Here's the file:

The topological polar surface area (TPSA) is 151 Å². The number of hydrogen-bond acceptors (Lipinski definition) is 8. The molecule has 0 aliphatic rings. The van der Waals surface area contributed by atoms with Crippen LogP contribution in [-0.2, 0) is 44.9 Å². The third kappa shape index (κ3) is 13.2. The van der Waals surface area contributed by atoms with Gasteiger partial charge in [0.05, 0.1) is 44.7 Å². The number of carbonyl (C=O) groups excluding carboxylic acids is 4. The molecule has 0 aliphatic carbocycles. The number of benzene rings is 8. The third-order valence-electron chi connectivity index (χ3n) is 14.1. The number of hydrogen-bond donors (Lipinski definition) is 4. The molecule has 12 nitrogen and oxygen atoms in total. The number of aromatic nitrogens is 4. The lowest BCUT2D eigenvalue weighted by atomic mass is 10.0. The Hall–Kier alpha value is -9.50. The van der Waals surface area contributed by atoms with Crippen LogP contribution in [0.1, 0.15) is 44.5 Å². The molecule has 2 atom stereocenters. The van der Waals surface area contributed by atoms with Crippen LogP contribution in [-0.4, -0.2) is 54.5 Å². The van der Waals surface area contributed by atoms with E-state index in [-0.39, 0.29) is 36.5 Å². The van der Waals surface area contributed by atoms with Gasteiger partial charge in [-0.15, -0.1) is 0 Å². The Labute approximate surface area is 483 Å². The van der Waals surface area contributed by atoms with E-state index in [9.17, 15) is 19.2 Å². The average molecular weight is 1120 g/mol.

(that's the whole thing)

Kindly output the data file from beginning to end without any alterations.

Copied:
The topological polar surface area (TPSA) is 151 Å². The number of hydrogen-bond acceptors (Lipinski definition) is 8. The molecule has 0 aliphatic rings. The van der Waals surface area contributed by atoms with Crippen LogP contribution in [-0.2, 0) is 44.9 Å². The third kappa shape index (κ3) is 13.2. The van der Waals surface area contributed by atoms with Gasteiger partial charge in [0.05, 0.1) is 44.7 Å². The number of carbonyl (C=O) groups excluding carboxylic acids is 4. The molecule has 0 aliphatic carbocycles. The number of benzene rings is 8. The third-order valence-electron chi connectivity index (χ3n) is 14.1. The number of hydrogen-bond donors (Lipinski definition) is 4. The molecule has 12 nitrogen and oxygen atoms in total. The number of aromatic nitrogens is 4. The lowest BCUT2D eigenvalue weighted by atomic mass is 10.0. The Hall–Kier alpha value is -9.50. The van der Waals surface area contributed by atoms with Crippen LogP contribution in [0.1, 0.15) is 44.5 Å². The molecule has 2 atom stereocenters. The van der Waals surface area contributed by atoms with Crippen LogP contribution in [-0.4, -0.2) is 54.5 Å². The van der Waals surface area contributed by atoms with E-state index in [-0.39, 0.29) is 36.5 Å². The van der Waals surface area contributed by atoms with Gasteiger partial charge in [-0.15, -0.1) is 0 Å². The Labute approximate surface area is 483 Å². The van der Waals surface area contributed by atoms with E-state index in [9.17, 15) is 19.2 Å². The average molecular weight is 1120 g/mol.